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Posted at 6:30 AM ET, 05/20/2010

Charters should leave D.C. teachers contract alone

By Valerie Strauss

Public charter school advocates are, not surprisingly, upset about a proposed new contract that will significantly boost the salaries of unionized teachers in traditional D.C. public schools. But D.C. school system officials have it right: They shouldn’t be.

My colleague Bill Turque writes that advocates believe the city’s 57 charter schools, which are independently operated but publicly funded, have long been on the losing end of the city’s school funding system and will further be disadvantaged by the contract.

Teacher raises promised in the contract -- which will be put up for approval by Washington Teachers Union members this week -- will lift some salaries by tens of thousands of dollars. For the first time, teachers in the traditional public schools will make more than the highest-paid charter school teachers.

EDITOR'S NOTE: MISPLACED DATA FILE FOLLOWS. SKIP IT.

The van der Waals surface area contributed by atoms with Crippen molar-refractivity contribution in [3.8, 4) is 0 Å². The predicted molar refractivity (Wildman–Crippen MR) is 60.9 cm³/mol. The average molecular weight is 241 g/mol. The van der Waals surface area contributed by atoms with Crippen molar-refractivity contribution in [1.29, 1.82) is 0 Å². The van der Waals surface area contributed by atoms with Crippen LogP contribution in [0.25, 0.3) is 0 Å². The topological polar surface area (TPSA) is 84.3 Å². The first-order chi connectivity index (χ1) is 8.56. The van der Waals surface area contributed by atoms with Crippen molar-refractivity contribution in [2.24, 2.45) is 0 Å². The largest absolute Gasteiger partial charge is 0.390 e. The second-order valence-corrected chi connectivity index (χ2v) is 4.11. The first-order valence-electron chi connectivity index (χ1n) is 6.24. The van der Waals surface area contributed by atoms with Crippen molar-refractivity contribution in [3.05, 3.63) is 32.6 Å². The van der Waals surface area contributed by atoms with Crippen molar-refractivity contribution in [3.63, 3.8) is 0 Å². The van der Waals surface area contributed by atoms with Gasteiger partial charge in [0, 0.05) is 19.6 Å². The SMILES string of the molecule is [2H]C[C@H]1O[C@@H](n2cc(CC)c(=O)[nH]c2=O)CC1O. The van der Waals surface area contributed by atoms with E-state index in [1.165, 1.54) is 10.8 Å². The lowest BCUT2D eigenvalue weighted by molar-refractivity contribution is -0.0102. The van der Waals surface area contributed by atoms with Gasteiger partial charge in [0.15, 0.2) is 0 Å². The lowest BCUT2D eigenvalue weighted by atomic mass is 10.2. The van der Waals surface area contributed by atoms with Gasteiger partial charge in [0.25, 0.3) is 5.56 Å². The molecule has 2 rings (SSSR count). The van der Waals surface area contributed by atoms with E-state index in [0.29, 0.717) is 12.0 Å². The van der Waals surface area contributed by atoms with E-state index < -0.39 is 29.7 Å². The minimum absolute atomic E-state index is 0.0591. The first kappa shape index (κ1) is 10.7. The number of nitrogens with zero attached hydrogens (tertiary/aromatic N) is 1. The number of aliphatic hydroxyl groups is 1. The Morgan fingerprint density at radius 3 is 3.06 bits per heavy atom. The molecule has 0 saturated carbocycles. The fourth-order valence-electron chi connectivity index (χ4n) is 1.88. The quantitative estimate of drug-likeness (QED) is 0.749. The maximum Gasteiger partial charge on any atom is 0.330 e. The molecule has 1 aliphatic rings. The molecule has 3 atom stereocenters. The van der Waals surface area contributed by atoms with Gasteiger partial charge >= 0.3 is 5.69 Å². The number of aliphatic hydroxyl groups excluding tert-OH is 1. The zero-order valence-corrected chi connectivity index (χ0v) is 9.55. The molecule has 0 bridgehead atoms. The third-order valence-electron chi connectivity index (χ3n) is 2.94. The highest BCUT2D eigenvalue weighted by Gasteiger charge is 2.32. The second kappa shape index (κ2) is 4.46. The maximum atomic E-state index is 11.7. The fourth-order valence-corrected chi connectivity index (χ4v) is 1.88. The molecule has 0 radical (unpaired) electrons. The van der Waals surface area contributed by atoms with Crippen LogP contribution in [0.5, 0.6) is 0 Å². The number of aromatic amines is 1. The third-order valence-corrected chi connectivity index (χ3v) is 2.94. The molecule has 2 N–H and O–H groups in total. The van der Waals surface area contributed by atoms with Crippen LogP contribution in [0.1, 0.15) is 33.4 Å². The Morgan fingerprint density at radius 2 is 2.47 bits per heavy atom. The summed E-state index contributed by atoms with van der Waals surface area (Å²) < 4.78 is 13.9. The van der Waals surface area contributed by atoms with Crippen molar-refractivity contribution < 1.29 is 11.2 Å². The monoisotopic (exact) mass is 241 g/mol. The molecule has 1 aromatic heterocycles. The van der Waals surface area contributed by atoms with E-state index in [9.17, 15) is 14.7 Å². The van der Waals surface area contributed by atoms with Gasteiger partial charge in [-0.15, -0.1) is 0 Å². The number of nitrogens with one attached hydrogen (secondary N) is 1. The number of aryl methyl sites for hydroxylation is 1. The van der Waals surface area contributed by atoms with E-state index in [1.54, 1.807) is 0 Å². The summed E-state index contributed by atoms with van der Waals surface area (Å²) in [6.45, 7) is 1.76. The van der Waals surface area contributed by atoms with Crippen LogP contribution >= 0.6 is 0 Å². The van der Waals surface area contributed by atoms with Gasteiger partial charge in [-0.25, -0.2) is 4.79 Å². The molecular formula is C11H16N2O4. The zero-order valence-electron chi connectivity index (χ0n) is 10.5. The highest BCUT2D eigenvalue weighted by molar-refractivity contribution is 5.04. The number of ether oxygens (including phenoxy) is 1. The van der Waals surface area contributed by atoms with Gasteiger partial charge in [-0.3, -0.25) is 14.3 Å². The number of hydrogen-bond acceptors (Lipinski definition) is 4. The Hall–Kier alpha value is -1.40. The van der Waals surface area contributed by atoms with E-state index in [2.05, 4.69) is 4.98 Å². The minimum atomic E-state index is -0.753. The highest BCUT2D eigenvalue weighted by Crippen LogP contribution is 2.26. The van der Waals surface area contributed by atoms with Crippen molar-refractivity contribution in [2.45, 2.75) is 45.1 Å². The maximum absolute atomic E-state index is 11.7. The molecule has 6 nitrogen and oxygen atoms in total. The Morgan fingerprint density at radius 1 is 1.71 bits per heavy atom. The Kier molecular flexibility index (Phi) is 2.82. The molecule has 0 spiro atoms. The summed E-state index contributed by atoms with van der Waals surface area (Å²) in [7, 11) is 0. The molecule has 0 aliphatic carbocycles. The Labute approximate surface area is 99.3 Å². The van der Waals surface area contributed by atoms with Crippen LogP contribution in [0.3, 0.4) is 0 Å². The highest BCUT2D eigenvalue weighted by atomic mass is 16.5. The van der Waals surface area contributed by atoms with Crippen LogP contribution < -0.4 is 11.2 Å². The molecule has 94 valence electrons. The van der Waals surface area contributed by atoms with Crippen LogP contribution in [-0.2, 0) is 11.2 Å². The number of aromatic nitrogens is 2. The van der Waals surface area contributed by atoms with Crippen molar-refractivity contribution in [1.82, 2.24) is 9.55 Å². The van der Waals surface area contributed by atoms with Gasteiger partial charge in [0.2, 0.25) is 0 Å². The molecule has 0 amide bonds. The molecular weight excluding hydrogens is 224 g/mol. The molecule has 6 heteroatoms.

Some charter operators are worried about losing their best teachers, but I’m not sure why. Most teachers aren’t in the profession for the money, and in survey after survey they cite other work factors as being more important, including school environment.

But the real issue is in the inherent differences between traditional public schools and public charters. The latter were created to operate independently of the school bureacracy, with their own personnel rules, curriculum and leadership. The whole idea was for them to be separate and distinct.

But now charter advocates want to somehow link themselves to the financial rewards of the proposed contract.